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The Problem of Suspended Homeowners Associations

sec_of_state.jpgCalifornia Homeowners Associations (“HOAs”) primarily exist as California Nonprofit Mutual Benefit Corporations. We have recently encountered some instances where smaller and/or self-managed HOAs have failed to file and pay their state corporate taxes and/or make certain corporate filings. The unfortunate result for these HOAs is that their California corporate status is being suspended.

The exercise of corporate powers, rights and privileges may be suspended both under California Revenue and Taxation Code Section 23301 for a HOA’s failure to pay taxes and under California Corporations Code Section 5008.6 for the HOA’s failure to file certain corporate statements. Once a HOA is suspended, so too are its powers, rights and privileges which are outlined in its governing documents.

These powers, rights and privileges are essential to the effective management and functioning of its community. Should directors or agents of a suspended HOA even attempt to carry out the powers of the HOA during the period of its suspension, California Revenue and Taxation Code Section 19719 may punish them “by a fine of not less than $250 and not exceeding $1,000, or by imprisonment not exceeding one year.”

The major problem with a suspended HOA is that, during the period of its suspension, the HOA finds itself in a legal coma from which it loses its rights to (1) bring and defend lawsuits, (2) enter into new contracts, and (3) enforce already existing contracts with contractors and vendors. The suspension could also inhibit the HOA’s ability to pursue delinquent assessments–a terrible scenario for a HOA already feeling the impact of a down economy.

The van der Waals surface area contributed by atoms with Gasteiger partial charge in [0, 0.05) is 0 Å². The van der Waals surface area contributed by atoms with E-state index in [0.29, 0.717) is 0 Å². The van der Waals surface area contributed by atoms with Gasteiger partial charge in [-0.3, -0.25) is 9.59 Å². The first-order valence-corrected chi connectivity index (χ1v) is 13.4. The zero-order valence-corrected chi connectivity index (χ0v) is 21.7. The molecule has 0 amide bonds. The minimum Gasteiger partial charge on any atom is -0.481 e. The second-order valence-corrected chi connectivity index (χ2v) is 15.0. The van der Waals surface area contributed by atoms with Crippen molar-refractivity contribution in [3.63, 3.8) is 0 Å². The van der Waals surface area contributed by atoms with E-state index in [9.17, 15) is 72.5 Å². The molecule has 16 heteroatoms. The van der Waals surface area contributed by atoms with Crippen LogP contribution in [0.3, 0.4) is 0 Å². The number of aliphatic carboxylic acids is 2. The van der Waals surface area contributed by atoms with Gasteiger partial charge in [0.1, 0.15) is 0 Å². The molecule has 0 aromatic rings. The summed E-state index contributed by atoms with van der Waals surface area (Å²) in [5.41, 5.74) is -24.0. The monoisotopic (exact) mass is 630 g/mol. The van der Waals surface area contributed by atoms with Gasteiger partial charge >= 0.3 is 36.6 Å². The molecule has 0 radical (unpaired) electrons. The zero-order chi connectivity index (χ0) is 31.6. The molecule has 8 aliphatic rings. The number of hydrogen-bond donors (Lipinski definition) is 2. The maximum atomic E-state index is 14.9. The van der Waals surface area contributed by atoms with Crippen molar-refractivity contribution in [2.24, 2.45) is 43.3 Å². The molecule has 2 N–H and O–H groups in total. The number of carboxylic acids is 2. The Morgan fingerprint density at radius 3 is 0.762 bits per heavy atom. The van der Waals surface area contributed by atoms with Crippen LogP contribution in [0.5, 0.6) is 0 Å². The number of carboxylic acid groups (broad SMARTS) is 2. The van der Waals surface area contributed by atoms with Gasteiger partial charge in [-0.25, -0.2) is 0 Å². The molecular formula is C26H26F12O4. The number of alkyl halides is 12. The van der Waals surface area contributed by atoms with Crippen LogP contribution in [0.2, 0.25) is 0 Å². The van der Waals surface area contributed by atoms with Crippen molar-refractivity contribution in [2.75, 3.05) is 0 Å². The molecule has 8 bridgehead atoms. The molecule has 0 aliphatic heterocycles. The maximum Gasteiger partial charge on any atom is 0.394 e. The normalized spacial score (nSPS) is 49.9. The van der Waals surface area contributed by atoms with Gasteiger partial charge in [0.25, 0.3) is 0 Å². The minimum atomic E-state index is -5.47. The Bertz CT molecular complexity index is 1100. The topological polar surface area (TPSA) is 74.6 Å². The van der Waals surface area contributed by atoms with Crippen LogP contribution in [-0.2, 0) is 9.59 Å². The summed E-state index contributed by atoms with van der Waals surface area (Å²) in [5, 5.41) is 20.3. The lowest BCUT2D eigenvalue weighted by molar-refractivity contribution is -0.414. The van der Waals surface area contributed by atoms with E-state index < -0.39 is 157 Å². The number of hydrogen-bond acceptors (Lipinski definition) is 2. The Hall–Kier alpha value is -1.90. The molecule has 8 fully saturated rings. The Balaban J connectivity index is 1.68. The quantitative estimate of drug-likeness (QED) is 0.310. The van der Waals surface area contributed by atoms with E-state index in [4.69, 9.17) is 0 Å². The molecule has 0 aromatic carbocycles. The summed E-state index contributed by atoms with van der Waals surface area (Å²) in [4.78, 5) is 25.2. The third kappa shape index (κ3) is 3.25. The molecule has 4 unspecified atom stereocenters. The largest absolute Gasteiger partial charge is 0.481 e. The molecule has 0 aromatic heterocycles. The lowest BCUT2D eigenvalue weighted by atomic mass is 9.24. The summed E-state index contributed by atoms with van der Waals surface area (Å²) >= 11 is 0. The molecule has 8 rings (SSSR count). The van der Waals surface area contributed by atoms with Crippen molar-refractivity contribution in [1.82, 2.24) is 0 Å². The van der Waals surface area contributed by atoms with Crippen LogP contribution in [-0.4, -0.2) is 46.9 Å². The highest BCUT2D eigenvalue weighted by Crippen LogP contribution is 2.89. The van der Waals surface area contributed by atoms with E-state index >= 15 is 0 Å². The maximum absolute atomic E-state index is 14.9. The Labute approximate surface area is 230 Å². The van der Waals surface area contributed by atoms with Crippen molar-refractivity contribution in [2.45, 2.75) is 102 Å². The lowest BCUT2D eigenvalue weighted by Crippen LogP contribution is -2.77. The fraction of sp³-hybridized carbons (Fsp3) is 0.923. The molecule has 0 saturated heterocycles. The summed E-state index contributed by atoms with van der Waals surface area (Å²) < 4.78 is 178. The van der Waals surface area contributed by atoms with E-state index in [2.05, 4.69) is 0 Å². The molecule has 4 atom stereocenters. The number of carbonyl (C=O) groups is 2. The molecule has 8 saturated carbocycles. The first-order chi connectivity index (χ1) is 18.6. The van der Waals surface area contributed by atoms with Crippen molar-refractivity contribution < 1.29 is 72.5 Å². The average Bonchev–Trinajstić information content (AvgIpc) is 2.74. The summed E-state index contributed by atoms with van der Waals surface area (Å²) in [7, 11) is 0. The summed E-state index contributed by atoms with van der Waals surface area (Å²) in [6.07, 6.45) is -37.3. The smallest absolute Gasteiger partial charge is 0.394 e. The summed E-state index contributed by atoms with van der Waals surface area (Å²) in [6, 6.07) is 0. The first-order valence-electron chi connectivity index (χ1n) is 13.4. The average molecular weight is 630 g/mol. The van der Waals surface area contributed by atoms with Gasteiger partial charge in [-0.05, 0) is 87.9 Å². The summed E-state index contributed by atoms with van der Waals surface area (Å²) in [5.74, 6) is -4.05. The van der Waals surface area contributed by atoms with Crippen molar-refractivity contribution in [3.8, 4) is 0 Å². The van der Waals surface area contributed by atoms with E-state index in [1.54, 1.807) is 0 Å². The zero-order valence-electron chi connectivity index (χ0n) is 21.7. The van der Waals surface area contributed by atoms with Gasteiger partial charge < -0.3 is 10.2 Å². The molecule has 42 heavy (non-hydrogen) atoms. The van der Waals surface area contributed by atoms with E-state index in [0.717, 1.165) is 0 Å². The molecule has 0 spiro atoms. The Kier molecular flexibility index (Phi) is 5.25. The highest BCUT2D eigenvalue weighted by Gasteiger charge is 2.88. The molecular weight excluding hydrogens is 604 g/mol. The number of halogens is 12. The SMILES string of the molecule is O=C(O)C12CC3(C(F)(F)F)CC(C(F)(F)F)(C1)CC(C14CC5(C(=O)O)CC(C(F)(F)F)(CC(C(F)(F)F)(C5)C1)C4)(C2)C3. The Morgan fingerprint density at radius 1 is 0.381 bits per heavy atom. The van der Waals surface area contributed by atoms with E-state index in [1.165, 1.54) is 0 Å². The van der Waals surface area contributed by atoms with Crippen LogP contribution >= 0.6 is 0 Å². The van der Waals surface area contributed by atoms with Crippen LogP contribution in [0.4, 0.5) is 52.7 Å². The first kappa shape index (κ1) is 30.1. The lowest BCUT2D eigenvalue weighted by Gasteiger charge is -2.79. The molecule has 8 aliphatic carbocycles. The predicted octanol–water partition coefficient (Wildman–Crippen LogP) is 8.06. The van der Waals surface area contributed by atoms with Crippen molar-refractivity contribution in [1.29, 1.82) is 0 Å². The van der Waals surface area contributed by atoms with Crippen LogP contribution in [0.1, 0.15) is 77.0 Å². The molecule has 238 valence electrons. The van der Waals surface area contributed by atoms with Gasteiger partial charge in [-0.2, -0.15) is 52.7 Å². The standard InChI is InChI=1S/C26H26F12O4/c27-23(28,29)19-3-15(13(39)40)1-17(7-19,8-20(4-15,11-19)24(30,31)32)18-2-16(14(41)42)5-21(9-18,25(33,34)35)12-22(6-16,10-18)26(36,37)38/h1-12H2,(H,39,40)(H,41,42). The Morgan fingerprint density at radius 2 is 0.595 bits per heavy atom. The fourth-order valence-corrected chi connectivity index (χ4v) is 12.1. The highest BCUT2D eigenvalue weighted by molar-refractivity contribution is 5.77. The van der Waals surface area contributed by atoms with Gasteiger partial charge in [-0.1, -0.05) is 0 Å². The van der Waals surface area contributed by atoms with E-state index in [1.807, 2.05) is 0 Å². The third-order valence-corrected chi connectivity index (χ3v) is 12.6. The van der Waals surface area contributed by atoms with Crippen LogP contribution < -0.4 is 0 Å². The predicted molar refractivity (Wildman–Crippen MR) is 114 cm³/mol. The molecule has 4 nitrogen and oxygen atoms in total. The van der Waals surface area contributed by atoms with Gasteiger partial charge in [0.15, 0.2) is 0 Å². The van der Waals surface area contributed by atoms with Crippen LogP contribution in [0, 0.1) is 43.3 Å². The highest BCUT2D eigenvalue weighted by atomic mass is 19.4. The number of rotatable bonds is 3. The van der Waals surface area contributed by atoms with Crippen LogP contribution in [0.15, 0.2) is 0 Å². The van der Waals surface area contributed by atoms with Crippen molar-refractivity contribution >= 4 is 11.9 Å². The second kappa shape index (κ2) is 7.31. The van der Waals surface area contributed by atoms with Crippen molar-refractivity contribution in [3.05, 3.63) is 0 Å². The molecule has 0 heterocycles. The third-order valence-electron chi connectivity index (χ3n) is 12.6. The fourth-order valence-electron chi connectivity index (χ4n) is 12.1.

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Though a suspended HOA may be revived, the HOA subjects itself to significant legal and financial risk during the period of its suspension. HOA boards, managers and attorneys should understand the importance of maintaining the HOA’s corporate status at all times by ensuring that the appropriate taxes are paid and that the appropriate corporate statements are filed within the deadlines provided in the California Corporations Code.

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